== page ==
The Senedd needs to shift – we have a game that needs saving !

Supporters look on as Llysfaen entertain Bangor 1876 in the NWCFA Junior Cup last season. There was an amazing atmosphere at this tier 5 level game. How much would we give to be able to watch some local football again? Picture: Dafydd Hughes, Bangor 1876

Small problems can soon snowball if they are not nipped in the bud.

This week, two clubs who planned to be part of the North East Wales League Championship this season, folded.

Two of North Wales’ leading clubs, Colwyn Bay and Flint Town United, recently lost players who decided to rejoin the English pyramid as there was more chance of them getting to kick a ball soon.

These are undoubtedly early effects of the heel-dragging Welsh Government denying clubs from tier 2 and below the chance to start playing again.

Tier 1 – the Cymru Premier and its ‘elite athletes‘ have been given a start date of September 12.

Even so, the top flight are facing difficult times, as its 12 teams will have to play behind closed doors until further notice. Really bad news for those clubs reliant on income from gate receipts.

But at least they can start playing again and have a date.

The rest – just under 200 senior teams including reserve divisions confirmed and yet to be confirmed – remain in limbo.

They might be allowed to train under social distancing terms, but still have no idea which month they might play their first competitive fixture.

Now the 19-team North Wales Women’s Football League has been organised into divisions you can add them to the list. Ladies in waiting, but not in a royal family sense.

The girls are ready to go right now! Okay, with the men we have a few problems with the NWCFA which is holding up league business, but the majority are in a position to start too. Let them play.

Since the start of the Covid-19 crisis, it has been a popular opinion in Wales that our Senedd (Welsh Government) has handled everything better – in a far more cautious and calculated way – than Boris and his Westminster cronies.

And that approach has carried over into sport. However, the response to this slow-but-sure football policy in Wales has not been so supportive.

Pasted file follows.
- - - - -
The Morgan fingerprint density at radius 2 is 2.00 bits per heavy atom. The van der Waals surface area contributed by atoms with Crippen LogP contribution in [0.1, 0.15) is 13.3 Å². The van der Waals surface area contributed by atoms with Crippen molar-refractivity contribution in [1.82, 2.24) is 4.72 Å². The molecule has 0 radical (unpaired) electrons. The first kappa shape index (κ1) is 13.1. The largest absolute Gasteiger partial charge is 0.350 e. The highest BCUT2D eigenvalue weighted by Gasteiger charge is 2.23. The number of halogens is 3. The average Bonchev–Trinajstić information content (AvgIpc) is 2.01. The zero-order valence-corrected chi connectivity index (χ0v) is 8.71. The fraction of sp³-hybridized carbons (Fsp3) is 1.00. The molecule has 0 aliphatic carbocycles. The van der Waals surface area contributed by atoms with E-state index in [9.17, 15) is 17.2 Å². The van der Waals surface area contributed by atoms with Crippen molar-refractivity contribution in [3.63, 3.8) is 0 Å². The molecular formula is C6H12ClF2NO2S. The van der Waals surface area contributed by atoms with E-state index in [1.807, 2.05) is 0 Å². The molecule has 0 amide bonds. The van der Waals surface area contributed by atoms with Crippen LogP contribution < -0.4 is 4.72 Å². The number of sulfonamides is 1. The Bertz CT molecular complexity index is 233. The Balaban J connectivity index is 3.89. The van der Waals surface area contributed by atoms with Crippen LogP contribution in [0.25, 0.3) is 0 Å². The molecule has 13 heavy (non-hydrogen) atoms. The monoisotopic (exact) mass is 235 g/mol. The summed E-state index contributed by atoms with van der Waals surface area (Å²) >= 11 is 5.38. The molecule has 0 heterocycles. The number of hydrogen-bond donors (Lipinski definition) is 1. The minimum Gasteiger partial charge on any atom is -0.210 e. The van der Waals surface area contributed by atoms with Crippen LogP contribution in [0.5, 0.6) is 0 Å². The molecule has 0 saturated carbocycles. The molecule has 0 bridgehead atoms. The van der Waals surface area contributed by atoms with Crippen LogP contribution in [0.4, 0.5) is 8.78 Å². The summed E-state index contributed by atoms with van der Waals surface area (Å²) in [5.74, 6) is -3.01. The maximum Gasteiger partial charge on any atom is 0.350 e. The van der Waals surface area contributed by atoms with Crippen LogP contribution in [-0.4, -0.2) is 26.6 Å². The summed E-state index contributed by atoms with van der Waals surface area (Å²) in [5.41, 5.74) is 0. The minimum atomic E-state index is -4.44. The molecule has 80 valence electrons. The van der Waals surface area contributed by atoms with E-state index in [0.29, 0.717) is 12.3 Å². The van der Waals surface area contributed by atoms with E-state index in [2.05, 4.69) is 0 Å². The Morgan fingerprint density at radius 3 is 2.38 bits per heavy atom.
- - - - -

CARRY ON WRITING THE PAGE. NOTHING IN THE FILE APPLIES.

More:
We’ve seen considerably more progress in getting footballers playing again in England than we have in Wales.

Yet First Minister Mark Drakeford has been content to relax travel restrictions, allowing our tourist spots to be swamped during August.

It’s apparently fine to pack beaches, trains and allow large public gatherings.

We can enter pubs and clubs, where space can be limited, yet letting 100 or so people into football grounds, far more spacious and easier to avoid bunching, is a no-no.

It’s bad enough to be treating our national league like this, but to be doing it to the lower leagues, where for the large part crowd control will never be a problem, is way over-cautious.

It’s not good enough and it’s about time Drakeford gave sport some thought and let our players play and our fans watch.

Otherwise, there will soon be a lot more players departing North Wales to join English clubs and we will get many others following the route of Mold Town United and Llanfarthin this week by disbanding.

When I’ve raised some sparks on this matter before I was told not to blame the FAW.

Our governing body is only following the advice of the Welsh Government, people say.

I can definitely see the validity of that point, but I so wish we had more steel in Cardiff to challenge these politicians.

And the FAW should not be charging registration fees without a start date.

Clubs cannot afford these fees with no money coming in.

Where are clubs getting income from right now?

They are trying everything, raffles, charity events, courting sponsors, and I have no doubt whatsoever that there’s a lot of generous people dipping into their pockets, those connected and not connected with clubs, to keep at least some finance coming in.

No payments to players below tier 3 level? Ha! which club could afford to dish out money in the current climate, even if they were permitted to?

Some very senior people in North Wales football – old heads who know the game and how clubs work inside out – have told me this week that more clubs will go down the chute unless the Senedd acts very soon.

They are not doom-mongering, they are just telling the truth.

So the message to Mark Drakeford and his team is… the game and get your damn fingers out.

As a social media friend wrote to me today: “It’s got to the stage now where @MarkDrakeford and @FAWales are destroying grassroots football. We are miles behind England now and players just losing interest. Over the border they are now allowing fans in but we still can’t play. 32 players can go to the pub though. Shambles.”

Sport plays a huge part in people’s lives – football more than most.

The country has been hit hard, like the rest of the world, by Covid-19. We need cheering up badly and football is a major way to do it.

It’s not just about making money Drakeford & Co……sport matters too.

There is a petition circulating which is calling on the Welsh Government to permit clubs below tier 1 in Wales to play matches and allow supporters to attend. Click on this link to sign:

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